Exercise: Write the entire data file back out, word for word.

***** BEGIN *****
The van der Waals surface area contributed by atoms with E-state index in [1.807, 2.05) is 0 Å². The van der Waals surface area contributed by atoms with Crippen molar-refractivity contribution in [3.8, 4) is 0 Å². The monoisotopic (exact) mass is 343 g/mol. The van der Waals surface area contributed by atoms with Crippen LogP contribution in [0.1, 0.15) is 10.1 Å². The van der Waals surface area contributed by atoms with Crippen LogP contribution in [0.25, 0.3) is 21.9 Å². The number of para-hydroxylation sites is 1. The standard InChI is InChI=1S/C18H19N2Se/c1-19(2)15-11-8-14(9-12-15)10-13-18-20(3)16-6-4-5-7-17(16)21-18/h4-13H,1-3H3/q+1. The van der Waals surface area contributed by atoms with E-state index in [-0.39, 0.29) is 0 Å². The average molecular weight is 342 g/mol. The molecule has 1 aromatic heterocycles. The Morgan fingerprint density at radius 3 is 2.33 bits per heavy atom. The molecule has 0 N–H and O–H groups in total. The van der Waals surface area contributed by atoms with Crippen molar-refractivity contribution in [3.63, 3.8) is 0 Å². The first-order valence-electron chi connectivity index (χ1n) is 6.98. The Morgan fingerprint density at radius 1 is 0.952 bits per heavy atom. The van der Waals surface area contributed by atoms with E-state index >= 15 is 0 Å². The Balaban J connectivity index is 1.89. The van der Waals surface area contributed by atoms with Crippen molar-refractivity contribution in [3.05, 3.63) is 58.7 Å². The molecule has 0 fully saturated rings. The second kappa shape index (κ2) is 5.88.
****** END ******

The van der Waals surface area contributed by atoms with E-state index in [1.807, 2.05) is 0 Å². The van der Waals surface area contributed by atoms with Crippen molar-refractivity contribution in [3.8, 4) is 0 Å². The monoisotopic (exact) mass is 343 g/mol. The van der Waals surface area contributed by atoms with Crippen LogP contribution in [0.1, 0.15) is 10.1 Å². The van der Waals surface area contributed by atoms with Crippen LogP contribution in [0.25, 0.3) is 21.9 Å². The number of para-hydroxylation sites is 1. The standard InChI is InChI=1S/C18H19N2Se/c1-19(2)15-11-8-14(9-12-15)10-13-18-20(3)16-6-4-5-7-17(16)21-18/h4-13H,1-3H3/q+1. The van der Waals surface area contributed by atoms with E-state index in [-0.39, 0.29) is 0 Å². The average molecular weight is 342 g/mol. The molecule has 1 aromatic heterocycles. The Morgan fingerprint density at radius 3 is 2.33 bits per heavy atom. The molecule has 0 N–H and O–H groups in total. The van der Waals surface area contributed by atoms with Crippen molar-refractivity contribution in [3.63, 3.8) is 0 Å². The first-order valence-electron chi connectivity index (χ1n) is 6.98. The Morgan fingerprint density at radius 1 is 0.952 bits per heavy atom. The van der Waals surface area contributed by atoms with E-state index >= 15 is 0 Å². The Balaban J connectivity index is 1.89. The van der Waals surface area contributed by atoms with Crippen molar-refractivity contribution in [3.05, 3.63) is 58.7 Å². The molecule has 0 fully saturated rings. The second kappa shape index (κ2) is 5.88.